I'm not looking to make light of bullying, which was a scourge when I was in grade school during the Eisenhower administration, and, by all accounts, is an even bigger scourge today. But nearly a half-century ago, I discovered a way to make the bullies in your life like you, or, at the very least, begin to reconsider why they get such a blast out of tormenting you.
It worked for me on a warm spring day in 1965, in 11th grade health class. The teacher, who doubled as assistant football coach, happened to be absent for the most important lesson of the term: avoiding sexually transmitted disease. The substitute, who appeared flustered just taking attendance, was clearly not up to the STD challenge. So she did what any sensible substitute would do under the circumstances — she summoned the AV (audio/visual) geeks to come in and show us a movie about syphilis.
If you're of a certain age, you've probably seen this cinematic gem. It begins, as I recall, with a poorly chaperoned teenage party and a ride home that detours to make-out ridge.
Fade to the high school hallway, where the newly minted stud is confiding, sheepishly, to his best bud that something odd and disturbing is going on with his unmentionable. The friend wisely advises him to have the thing checked out, and at the end of the hall, the boy turns and opens the door to the nurse's office …
And that was the extent of my high school syphilis education. The next thing I remember is looking up from the cold linoleum floor at a sea of worried, acned faces and a substitute teacher fluttering about like Don Knotts on acid. My friend, Michael, who was sitting immediately to my right, informed me that I had suddenly keeled over like a rootless oak, hitting the floor head-first. "How long have I been out? I asked. "About a minute," said Michael. "We thought you were dead." Suddenly, I felt the back of my head, which was just hearing the news, begin to ache.
And, then, I noticed Jerry among the crowd of gawkers. He was looking at me like I was his injured baby brother. With tears welling up in his eyes, he bent down beside me. "Hey, man, are you really OK?" he said. "You really had us scared."
This tiny moment was even weirder than having fainted in health class. You see, Jerry was what we used to call a "hood" — a darker '60s variation on The Fonz. He and his fellow hoods — maybe 10 in the entire school — would show up each morning in homeroom (late, of course), dressed in jeans and loafers, cigarettes dangling from their lips, wearing no socks and sporting T-shirts with such witticisms as "69: Breakfast of Champions." This type of sartorial misfeasance invariably got them sent home to change clothes, straighten up and fly right.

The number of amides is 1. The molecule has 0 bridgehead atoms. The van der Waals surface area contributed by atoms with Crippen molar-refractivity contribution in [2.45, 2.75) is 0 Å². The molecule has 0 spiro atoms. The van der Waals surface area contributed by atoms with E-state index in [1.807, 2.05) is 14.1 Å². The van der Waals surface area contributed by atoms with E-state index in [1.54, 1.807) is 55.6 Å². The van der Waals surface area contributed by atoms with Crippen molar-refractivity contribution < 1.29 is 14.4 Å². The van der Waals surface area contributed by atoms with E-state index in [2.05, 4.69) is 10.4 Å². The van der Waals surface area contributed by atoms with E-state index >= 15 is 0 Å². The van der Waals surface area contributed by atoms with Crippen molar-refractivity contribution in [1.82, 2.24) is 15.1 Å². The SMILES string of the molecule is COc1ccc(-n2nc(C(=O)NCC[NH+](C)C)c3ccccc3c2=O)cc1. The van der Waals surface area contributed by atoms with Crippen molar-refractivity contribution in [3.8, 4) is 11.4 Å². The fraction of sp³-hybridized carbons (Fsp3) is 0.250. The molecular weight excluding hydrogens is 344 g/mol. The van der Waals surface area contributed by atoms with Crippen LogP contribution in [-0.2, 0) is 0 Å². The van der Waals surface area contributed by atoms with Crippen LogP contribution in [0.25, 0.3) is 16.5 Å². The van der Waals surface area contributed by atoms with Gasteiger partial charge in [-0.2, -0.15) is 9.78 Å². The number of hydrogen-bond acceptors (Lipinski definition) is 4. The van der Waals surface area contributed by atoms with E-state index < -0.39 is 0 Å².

So, on that late afternoon in syphilis class, while Jerry was wearing socks and a buttoned-down shirt, underneath he was still a bully who liked to razz the spazzes, brainiacs, wimps and assorted high school losers (jocks were exempted). I was fairly adept at skating seamlessly among all these groups and so I managed to avoid the bullies' wrath, but when Jerry and his ilk would eye me in the hallway, it was as something not worthy of a sneer. On those occasions where I came into closer contact with one of them, I was not above having a schoolbook knocked to the ground.
And now, here was Nelson Muntz crying over my wounded body. Like I said, it was a weird scene.
Anyway, the nurse finally arrived and brought me to her office, where I was forced to call my mother to come pick me up. The old lady, upon hearing that her son had fainted during a syphilis movie, could not stifle a laugh.
"You have to be kidding," she said.
"Mom," I countered, "just please come and get me the hell out of here."
Later, wondering why I had fainted, I determined it must have been a combination of an incipient virus, the substitute's decision to close the windows on a 90-degree day and my visceral distaste for the film's subject matter.
As for the bully and I, we became good buddies. For the remainder of that school year, when Jerry would pass me in the hall, he'd address me with the kindness and warmth normally accorded a friend coming out of surgery. I never again received so much as a disagreeable glance from the hoods in the hall. Indeed, if I had chosen to go sock-less and wear "69" on my chest, I could probably have joined the crew.
In all seriousness, there are far more effective and socially acceptable ways of combating the ills of bullying. But, if all else fails, one can always turn up the heat, imagine your member festering and bang yourself in the head with a hammer. After all, a bully is just a friend you haven't met while semiconscious.
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